But worst of all, worst by far is the simple fact that I forget my own life. I forget things I’ve done, places I’ve been, and people I’ve known. I literally forget people so thoroughly I sometimes can’t even remember them when I reminded. Based on a recent experience, let’s call this the LinkedIn Rabbit Hole Hell.
The LinkedIn Rabbit Hole Hell
A few years ago when I lost a job I joined LinkedIn, like everyone who loses a job does. In fact, the moment someone shows up on LinkedIn you can assume they have lost a job, hate their job, or suspect they will lose/hate their jobs very soon. It’s kind of amusing, when you yourself aren’t looking for a job, to see everyone wash up on LinkedIn’s shores like unemployed cosmic flotsam, furiously network for a few months, and then suddenly disappear once they’re employed again and all this networking rubbish is too much work again.
So, the other day I was “invited” to link in with a former co-worker. Since I do nothing with LinkedIn these days, I have applied my usual policy when it comes to social networks, which is to say I accept every invitation and request sent my way. Why not? I never go to LinkedIn and rarely read my Facebook Wall, so what the hell do I care if I have 200 friends I couldn’t pick out of a police lineup?
Anyways, this person I did actually remember and while we were far from friends, I popped over to LinkedIn to accept their invite and promptly fell down the Rabbit Hole of LinkedIn’s algorithms, as it reminded me of a million people I used to work with. Including one name that didn’t ring a bell. But the dates matched up: I had once worked with this person for a year in an office of five people.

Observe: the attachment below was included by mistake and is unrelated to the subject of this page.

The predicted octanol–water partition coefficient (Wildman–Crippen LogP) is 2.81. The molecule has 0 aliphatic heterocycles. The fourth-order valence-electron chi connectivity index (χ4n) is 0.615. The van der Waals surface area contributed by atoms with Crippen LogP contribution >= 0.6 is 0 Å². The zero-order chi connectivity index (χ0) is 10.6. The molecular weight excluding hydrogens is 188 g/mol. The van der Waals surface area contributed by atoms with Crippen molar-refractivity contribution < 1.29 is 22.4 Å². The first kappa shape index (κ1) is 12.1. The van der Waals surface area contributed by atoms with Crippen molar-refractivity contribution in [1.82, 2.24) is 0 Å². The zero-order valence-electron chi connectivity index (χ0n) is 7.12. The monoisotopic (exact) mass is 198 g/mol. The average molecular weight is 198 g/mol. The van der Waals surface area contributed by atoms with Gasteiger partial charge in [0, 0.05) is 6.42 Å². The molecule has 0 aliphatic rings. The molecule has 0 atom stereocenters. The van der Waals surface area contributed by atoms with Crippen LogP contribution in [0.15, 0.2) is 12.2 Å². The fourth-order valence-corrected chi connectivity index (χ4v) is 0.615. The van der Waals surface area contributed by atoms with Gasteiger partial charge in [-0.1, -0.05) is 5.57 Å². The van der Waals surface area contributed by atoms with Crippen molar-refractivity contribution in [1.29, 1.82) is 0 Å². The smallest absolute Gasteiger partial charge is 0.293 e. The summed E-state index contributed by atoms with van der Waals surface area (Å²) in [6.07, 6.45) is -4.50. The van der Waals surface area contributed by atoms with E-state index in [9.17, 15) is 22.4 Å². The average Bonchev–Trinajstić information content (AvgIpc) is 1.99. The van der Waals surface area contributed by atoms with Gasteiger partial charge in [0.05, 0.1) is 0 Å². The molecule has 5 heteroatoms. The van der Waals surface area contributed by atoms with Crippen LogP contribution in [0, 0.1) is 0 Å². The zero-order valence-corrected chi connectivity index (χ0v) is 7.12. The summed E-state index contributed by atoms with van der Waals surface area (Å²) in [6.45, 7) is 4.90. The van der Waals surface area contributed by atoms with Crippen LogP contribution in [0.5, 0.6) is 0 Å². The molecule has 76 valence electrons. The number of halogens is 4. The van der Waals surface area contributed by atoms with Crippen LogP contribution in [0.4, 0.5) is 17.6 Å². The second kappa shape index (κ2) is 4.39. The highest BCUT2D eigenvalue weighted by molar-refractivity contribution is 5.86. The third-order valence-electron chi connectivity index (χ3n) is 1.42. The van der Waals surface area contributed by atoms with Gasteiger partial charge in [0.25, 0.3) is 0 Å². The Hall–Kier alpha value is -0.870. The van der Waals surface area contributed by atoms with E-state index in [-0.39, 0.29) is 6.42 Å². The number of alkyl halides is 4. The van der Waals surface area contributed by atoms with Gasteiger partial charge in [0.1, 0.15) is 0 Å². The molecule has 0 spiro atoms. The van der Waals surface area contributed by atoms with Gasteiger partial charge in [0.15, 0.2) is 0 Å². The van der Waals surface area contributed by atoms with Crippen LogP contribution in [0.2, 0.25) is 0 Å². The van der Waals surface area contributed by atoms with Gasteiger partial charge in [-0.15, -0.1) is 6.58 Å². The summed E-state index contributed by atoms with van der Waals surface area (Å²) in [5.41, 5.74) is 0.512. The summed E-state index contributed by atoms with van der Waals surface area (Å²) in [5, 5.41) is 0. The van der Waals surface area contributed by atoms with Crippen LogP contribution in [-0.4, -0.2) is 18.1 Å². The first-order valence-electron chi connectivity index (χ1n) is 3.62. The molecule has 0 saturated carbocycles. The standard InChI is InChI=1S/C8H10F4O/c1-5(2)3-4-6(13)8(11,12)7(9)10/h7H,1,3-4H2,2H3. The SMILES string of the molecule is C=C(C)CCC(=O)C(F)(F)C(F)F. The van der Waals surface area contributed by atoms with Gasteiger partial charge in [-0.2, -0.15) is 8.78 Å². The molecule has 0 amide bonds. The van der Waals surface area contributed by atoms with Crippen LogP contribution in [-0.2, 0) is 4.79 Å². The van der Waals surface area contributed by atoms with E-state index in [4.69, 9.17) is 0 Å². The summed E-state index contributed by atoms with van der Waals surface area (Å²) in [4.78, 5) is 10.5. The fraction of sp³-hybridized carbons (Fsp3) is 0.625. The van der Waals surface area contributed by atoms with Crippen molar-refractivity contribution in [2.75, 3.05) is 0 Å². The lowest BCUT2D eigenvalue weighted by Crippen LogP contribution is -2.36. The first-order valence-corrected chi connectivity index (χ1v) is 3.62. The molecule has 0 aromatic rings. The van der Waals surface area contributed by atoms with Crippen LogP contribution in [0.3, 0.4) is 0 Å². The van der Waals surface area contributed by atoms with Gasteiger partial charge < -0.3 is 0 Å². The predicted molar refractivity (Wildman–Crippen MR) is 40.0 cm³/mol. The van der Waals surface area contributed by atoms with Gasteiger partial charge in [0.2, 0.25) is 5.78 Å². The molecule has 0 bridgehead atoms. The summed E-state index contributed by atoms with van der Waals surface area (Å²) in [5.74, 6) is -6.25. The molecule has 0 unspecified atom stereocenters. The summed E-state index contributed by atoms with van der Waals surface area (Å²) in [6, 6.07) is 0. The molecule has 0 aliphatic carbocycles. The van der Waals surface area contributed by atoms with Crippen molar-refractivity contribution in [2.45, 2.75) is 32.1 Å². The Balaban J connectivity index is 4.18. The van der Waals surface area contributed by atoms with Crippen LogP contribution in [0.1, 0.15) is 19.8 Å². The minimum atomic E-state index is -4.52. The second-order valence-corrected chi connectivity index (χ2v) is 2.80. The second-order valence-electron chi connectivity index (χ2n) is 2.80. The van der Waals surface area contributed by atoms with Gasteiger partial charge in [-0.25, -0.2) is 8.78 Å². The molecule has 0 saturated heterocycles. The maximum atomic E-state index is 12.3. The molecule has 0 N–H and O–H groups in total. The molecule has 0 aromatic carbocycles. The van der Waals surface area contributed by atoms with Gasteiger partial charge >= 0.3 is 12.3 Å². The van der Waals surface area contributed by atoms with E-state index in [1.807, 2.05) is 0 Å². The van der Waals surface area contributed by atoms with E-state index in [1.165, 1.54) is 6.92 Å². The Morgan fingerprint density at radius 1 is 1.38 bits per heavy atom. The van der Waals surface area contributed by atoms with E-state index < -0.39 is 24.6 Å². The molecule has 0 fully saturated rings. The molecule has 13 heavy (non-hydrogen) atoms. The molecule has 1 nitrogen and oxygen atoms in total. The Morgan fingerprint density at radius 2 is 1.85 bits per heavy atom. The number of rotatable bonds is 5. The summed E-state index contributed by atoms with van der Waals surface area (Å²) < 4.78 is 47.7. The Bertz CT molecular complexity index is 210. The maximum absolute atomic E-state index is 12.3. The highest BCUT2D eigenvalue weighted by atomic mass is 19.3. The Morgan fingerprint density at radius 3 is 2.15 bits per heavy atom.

I had zero memory of them.
None. Nada. Bupkus. I have every email I’ve ever sent or received since 1996, and I have emails from and to this person. We interacted on the physical plane. I couldn’t tell you a single thing about them. I have no visual memory of them, or any other memory.
It’s fucking creepy, sometimes.
Writer Skills: Activate!
For my writing career, there are two possibilities here. On the one hand, my terrible memory might be a super power, as it forces me to invent details constantly, keeping my alcohol-softened brain functioning and limber. On the other, having zero memory of things and people might mean I’m missing out on formative memories that I could be using to create my prose. Obviously I prefer to imagine the former.
Or maybe it has no effect at all. And it’s not like I don’t remember everyone: I can remember and reliably (I think) picture friends and teachers from Grammar School. But there are these oddball holes. Maybe they’re just folks who didn’t make much of an impression on me (in fact, it generally is these folks) but it’s still disconcerting. I lived those moments. I earned those memories. And I’ve been robbed.